Two by Two

Sitting in the cafe this weekend on a local ride, the conversation turned to whether we should go back the way we had come, or take the more direct main road. The way we had come meant a long and fairly steep climb into a headwind, and on a Saturday at least the main road wouldn’t be infested with timber lorries, although it still would mean fast and fairly frequent traffic. We were swithering until someone pointed out

‘Of course, the main road would mean going single file’

Well that settled it. As far as I’m concerned, the whole point of riding out in company is riding side by side so you can chat. The ride out had been wet and windy and not in any technical sense of the word pleasant, but with a couple of like-minded companions it had at least passed quickly. I don’t get nearly enough time spent riding with others so I had made the most of it. I can’t even remember everything we had talked about – the joys or not of chopping vegetables, the guilty pleasure of a good battenberg cake (somehow the mind always reverts to food) – but it was enough to take our minds of steadily dampening gloves and frozen toes.

There aren’t many traffic lights or pavements around here, so when people choose to tell me about the sins of my fellow cyclists (because I am their queen, of course, and I am responsible for their every crime) it’s always, but always, about them riding two abreast, despite the fact that it’s perfectly acceptable in the Highway Code. If I can be bothered I try and explain that sometimes it’s safer – and even easier – to pass a compact group of cyclists riding in pairs rather than in a long line that takes longer to pass, and besides if there isn’t room to overtake them safely as if they were a car you shouldn’t just squeeze past them as if they weren’t there, and blah blah blah, but the truth is I know that when you see a pair of cyclists out there riding side by side, they’re not really doing it because it’s safer. No, they’re having a blether, probably about cake, and a jolly nice time of it they’re having too, even if it is raining. And if that just makes you jealous because you’re stuck behind them in your lonely car with nobody to talk to, then maybe you should join us.*

* I should probably say now, before someone explodes with rage, that we always single up when a car approaches, unless we’re riding with younger children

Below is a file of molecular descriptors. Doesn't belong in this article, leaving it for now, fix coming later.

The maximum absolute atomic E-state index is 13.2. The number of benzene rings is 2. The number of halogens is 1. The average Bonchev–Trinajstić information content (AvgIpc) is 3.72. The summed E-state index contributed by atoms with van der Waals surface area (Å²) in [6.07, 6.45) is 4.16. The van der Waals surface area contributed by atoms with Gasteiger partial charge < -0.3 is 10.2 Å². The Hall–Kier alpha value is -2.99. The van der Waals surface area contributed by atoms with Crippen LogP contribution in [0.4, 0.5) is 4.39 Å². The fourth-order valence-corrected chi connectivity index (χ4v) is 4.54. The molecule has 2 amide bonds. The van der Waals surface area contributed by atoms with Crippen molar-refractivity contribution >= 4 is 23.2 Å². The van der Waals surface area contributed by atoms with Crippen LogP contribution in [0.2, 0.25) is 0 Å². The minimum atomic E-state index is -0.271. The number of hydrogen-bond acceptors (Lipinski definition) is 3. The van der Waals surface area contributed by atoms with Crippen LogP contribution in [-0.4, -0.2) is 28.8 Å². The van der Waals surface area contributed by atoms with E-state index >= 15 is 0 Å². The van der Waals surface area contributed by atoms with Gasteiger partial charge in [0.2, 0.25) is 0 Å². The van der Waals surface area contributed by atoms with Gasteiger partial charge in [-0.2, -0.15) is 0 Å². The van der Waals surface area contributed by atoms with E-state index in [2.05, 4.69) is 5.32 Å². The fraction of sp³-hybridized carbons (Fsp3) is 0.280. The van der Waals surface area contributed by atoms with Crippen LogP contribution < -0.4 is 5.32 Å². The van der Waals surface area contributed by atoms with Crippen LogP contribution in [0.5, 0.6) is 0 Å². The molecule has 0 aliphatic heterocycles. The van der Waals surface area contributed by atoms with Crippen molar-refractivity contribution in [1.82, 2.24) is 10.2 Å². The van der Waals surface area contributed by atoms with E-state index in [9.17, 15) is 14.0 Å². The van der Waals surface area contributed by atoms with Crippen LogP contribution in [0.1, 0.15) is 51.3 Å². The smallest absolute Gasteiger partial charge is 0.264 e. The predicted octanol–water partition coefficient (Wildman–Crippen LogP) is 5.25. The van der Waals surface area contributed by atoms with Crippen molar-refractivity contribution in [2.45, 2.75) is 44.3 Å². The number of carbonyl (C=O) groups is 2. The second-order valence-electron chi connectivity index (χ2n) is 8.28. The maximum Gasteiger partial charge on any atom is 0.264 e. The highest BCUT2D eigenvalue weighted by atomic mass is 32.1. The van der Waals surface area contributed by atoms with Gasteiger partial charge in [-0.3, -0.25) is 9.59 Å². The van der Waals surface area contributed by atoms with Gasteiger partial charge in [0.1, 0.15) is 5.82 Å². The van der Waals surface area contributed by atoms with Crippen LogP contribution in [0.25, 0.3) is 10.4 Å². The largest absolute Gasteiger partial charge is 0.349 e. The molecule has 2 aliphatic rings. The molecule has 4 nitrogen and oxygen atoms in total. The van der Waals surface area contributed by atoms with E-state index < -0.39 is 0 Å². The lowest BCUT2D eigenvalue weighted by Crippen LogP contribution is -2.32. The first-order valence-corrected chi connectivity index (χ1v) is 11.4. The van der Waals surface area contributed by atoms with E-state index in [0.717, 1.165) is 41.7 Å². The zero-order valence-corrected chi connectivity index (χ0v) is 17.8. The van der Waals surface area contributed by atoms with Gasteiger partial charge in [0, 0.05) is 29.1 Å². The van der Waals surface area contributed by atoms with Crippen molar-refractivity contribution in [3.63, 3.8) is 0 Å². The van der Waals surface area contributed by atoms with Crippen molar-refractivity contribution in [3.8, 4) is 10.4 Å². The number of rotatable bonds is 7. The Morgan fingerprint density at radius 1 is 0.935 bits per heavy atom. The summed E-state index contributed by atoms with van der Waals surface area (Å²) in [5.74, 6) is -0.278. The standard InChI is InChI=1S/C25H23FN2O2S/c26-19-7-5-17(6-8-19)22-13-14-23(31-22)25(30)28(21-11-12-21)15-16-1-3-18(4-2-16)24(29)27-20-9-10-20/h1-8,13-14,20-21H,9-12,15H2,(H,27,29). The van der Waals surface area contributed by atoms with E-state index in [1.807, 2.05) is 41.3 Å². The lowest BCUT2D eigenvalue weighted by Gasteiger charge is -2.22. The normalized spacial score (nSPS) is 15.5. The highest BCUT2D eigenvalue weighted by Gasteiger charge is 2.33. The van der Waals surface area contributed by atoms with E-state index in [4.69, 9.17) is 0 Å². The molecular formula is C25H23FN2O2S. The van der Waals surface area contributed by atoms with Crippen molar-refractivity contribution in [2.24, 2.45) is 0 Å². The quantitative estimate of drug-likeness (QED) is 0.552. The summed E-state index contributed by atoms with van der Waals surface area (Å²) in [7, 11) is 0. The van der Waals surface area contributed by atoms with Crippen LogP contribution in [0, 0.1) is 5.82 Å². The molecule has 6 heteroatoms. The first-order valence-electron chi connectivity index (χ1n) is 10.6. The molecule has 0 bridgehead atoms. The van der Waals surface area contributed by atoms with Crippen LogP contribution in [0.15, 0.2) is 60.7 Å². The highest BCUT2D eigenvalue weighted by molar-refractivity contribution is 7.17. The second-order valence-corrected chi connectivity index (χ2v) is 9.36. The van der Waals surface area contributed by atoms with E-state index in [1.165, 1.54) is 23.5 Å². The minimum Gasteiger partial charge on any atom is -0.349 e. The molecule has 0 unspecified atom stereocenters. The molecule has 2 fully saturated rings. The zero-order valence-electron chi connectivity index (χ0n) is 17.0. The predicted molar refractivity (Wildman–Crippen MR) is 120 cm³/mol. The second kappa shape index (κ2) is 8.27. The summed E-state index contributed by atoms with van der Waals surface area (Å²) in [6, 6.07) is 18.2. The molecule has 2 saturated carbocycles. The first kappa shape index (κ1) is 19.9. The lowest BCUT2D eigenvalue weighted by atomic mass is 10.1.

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8 Responses to Two by Two

  1. commuterjohn says:

    Interesting point here, only abour a week ago I saw 2 club cyclists out on a run on a rather merky morning. They were 2 abreast but had their lights on. As I approached from behind I thought of how sensible this was – 2 rear lights across the road – how much more visible they were on this merky morning, they could have been any other vehicle if they had had a number plate between them!
    They rode around a large 3 lane roundabout in complete confidence and complete control of the lane.
    Now granted they were club cyclists who could put a bit more speed into their cycling than most but it proved a valuable point – put your lights on so your easily visible and take control safely of your lane.

  2. Jenny says:

    Indeed, my sister and I attempt to cycle side by side on the cyclepath, getting a crick in the neck from twisting to see no ‘lycra’ cyclists are fuming behind us. I don’t know why bells are so scorned by the faster cycling crowd – maybe they stop the streamlined effect – but a quiet tinkle on the bell always seems a polite way to get past. As far as our open roads are concerned, it’s hard enough cycling single file, sadly, and there is A LONG way to go before cycling in pairs would be seen as acceptable. Sigh.

  3. disgruntled says:

    @John – I’ve often pondered the practicality of slinging a number plate between two bikes, although even so I’d never have the guts to tackle a 3-lane roundabout.
    @Jenny – well, if they won’t carry a bell and won’t say anything, I don’t see why you shouldn’t just let them fume! They can always say ‘excuse me’ if they want to get past

  4. charles says:

    Purchase a compressed air horn to give a suitable reply. Speed does not equal superiority, it just puts them in the same category as ill tempered car drivers.

  5. Nick says:

    ‘Swithering’? Is that perhaps a Scottish term, or something secret that only you cyclists do?

  6. doughook says:

    What a lovely little article and I know exactly what you mean about cycling two abreast, or not, as the case maybe. Also like you I often need to explain or account for the way other cyclists may transgress in the eyes of motorists. That keeps me very well occupied in the staff room at work!

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